Science and Technology

A game changer?

JMU researcher gets new grant to work on Florida python problem


by Eric Gorton

 
image: /_images/madisonscholar/2017-Rocky-Parker-update-1.jpg

SUMMARY: One of the toughest challenges in managing the python population, even though it's large, is finding them.


A plan on paper can look like a winner, but until it's executed, it's hard to tell, especially when it involves working with snakes in the wild.

That's the position in which Rocky Parker finds himself as he tries to help a number of federal and state agencies manage a Burmese python scourge in the Florida Everglades.

Ever since pythons got loose in Florida in the 1990s, they have become an ecological nightmare, specifically in the Everglades. Pythons, like all snakes, will eat anything they can get their mouths around, from fish to birds to rodents. And since they have no native predators in their invasive range, they’re free to eat and reproduce at will.

Over the years, the giant snakes — which can grow to more than 20 feet and weigh more than 200 pounds — have altered the ecology of the Everglades, primarily by consuming native mammals and birds, costing the state not only indigenous species, but millions of dollars. Wildlife officials have tried all sorts of ways to trap and control the snakes with varying degrees of success.

With a new $73,000 grant from the U.S. Geological Survey, Parker, a chemical ecologist, says he is taking a slightly new approach to his research, which could significantly improve how wildlife managers find the elusive predators.

One of the toughest challenges in managing the python population, even though it's large, is finding them. "Tracking free-ranging animals is difficult in the Everglades. It's a very impenetrable environment, it's gnarly," Parker said. In addition to that, pythons' skin colors and markings offer perfect camouflage.

Last year, Parker and his students ran experiments to gauge python reaction to male and female scents. Results of that research, which continues, look promising as male snakes were able to follow female scents and did not follow male scents.

Student looks at a computer screen showing a snake in a Y maze.

Now Parker wants to combine what he's learned about potentially luring snakes by scent with another technique, called the "Judas" approach. The Judas approach involves tagging individual snakes with transmitters and tracking them, hopefully to more snakes, when the animals are breeding in aggregations. Parker's plan is to make male snakes smell like female snakes, then tag them and set them loose. If it works, the male snakes that smell like females will attract other males and increase the number of snakes that can be trapped.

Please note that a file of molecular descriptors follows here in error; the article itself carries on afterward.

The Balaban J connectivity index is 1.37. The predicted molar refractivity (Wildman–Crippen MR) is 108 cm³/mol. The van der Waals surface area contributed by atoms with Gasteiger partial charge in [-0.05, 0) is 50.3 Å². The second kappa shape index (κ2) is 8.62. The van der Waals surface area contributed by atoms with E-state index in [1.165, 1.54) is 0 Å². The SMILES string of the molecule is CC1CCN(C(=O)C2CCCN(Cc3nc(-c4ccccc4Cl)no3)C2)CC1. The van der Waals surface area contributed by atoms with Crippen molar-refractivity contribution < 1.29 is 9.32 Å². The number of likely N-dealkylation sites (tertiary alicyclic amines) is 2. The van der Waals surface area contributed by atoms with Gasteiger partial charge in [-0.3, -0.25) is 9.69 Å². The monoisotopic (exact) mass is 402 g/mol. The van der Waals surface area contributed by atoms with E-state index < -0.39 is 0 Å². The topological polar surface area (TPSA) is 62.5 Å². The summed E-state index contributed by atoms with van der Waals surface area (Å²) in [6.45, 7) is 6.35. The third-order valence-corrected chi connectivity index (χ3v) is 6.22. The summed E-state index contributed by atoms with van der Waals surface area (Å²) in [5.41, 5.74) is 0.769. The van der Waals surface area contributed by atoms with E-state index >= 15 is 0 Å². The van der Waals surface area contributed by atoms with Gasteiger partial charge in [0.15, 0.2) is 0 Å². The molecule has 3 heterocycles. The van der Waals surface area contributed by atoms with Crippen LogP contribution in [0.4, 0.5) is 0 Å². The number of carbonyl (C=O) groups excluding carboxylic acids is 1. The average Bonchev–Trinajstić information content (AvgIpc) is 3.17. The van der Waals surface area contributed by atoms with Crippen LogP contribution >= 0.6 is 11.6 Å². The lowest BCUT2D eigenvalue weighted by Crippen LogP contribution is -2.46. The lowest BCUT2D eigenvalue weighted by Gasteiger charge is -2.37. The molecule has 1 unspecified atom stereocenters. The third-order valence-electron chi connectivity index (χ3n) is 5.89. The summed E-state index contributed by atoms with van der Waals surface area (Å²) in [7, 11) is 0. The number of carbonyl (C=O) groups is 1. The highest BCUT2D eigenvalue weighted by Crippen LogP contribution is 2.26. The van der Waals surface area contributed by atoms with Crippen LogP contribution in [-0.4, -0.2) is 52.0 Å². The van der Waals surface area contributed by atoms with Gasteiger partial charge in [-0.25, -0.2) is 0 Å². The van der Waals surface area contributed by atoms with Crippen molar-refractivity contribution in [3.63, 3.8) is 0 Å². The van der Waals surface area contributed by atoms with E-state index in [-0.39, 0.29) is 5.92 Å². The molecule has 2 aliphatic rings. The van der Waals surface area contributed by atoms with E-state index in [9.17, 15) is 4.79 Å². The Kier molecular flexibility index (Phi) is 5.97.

"I think it's promising," Parker said. "Anything that increases detectability is a very useful tool and if we can make males attractive and make other males come out of their hiding, that could crack this detectability issue, or at least help it."

Parker will make male snakes smell like females by implanting estrogen, a hormone that will trigger female pheromone production, even in males. The technique has worked in garter snakes and brown tree snakes, so it should work in pythons, Parker said. To test its effectiveness with pythons, a control group will be tagged but not given estrogen.

If the results are good, Parker said the approach could be used with other invasive species because hormones such as estrogen and testosterone are the same compounds in just about all vertebrate species.

The project will begin soon with Parker's colleagues from the USGS collecting pythons. The snakes will be tracked during the mating season, which in Florida appears to be between February and May.

Madison scholar logo on gold background with white text: More stories like this can be found on the Madison Scholar blog.

Published: Wednesday, August 30, 2017

Last Updated: Wednesday, August 30, 2017

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